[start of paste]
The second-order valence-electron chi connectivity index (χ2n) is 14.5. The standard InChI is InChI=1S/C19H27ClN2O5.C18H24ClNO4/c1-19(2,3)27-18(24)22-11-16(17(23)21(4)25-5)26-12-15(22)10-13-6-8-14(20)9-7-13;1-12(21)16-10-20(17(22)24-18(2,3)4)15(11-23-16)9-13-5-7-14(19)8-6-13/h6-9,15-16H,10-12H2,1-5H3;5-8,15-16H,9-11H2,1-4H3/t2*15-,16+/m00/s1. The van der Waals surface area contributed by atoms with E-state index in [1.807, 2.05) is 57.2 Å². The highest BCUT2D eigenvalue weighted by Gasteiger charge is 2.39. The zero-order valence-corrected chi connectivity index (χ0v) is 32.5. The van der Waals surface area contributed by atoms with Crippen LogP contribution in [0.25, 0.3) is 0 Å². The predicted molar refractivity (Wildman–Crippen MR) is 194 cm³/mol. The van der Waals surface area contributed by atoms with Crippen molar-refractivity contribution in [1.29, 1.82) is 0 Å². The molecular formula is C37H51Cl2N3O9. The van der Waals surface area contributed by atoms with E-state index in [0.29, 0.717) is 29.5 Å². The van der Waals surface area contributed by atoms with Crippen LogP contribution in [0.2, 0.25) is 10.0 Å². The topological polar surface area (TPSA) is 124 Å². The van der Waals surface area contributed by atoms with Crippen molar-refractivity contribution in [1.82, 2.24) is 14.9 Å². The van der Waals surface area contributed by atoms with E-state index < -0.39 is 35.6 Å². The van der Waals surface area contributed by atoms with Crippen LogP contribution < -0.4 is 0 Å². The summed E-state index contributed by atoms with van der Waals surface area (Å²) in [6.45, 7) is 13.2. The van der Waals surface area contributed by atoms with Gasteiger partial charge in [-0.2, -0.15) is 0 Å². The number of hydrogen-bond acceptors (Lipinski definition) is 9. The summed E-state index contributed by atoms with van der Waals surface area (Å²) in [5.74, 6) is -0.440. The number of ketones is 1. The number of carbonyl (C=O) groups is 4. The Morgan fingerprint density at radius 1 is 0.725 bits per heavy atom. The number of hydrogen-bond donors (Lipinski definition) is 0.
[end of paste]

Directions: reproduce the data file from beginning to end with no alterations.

The second-order valence-electron chi connectivity index (χ2n) is 14.5. The standard InChI is InChI=1S/C19H27ClN2O5.C18H24ClNO4/c1-19(2,3)27-18(24)22-11-16(17(23)21(4)25-5)26-12-15(22)10-13-6-8-14(20)9-7-13;1-12(21)16-10-20(17(22)24-18(2,3)4)15(11-23-16)9-13-5-7-14(19)8-6-13/h6-9,15-16H,10-12H2,1-5H3;5-8,15-16H,9-11H2,1-4H3/t2*15-,16+/m00/s1. The van der Waals surface area contributed by atoms with E-state index in [1.807, 2.05) is 57.2 Å². The highest BCUT2D eigenvalue weighted by Gasteiger charge is 2.39. The zero-order valence-corrected chi connectivity index (χ0v) is 32.5. The van der Waals surface area contributed by atoms with Crippen LogP contribution in [0.25, 0.3) is 0 Å². The predicted molar refractivity (Wildman–Crippen MR) is 194 cm³/mol. The van der Waals surface area contributed by atoms with Crippen molar-refractivity contribution in [1.29, 1.82) is 0 Å². The molecular formula is C37H51Cl2N3O9. The van der Waals surface area contributed by atoms with E-state index in [0.29, 0.717) is 29.5 Å². The van der Waals surface area contributed by atoms with Crippen LogP contribution in [0.2, 0.25) is 10.0 Å². The topological polar surface area (TPSA) is 124 Å². The van der Waals surface area contributed by atoms with Crippen molar-refractivity contribution in [1.82, 2.24) is 14.9 Å². The van der Waals surface area contributed by atoms with E-state index < -0.39 is 35.6 Å². The van der Waals surface area contributed by atoms with Crippen LogP contribution < -0.4 is 0 Å². The summed E-state index contributed by atoms with van der Waals surface area (Å²) in [6.45, 7) is 13.2. The van der Waals surface area contributed by atoms with Gasteiger partial charge in [-0.2, -0.15) is 0 Å². The number of hydrogen-bond acceptors (Lipinski definition) is 9. The summed E-state index contributed by atoms with van der Waals surface area (Å²) in [5.74, 6) is -0.440. The number of ketones is 1. The number of carbonyl (C=O) groups is 4. The Morgan fingerprint density at radius 1 is 0.725 bits per heavy atom. The number of hydrogen-bond donors (Lipinski definition) is 0.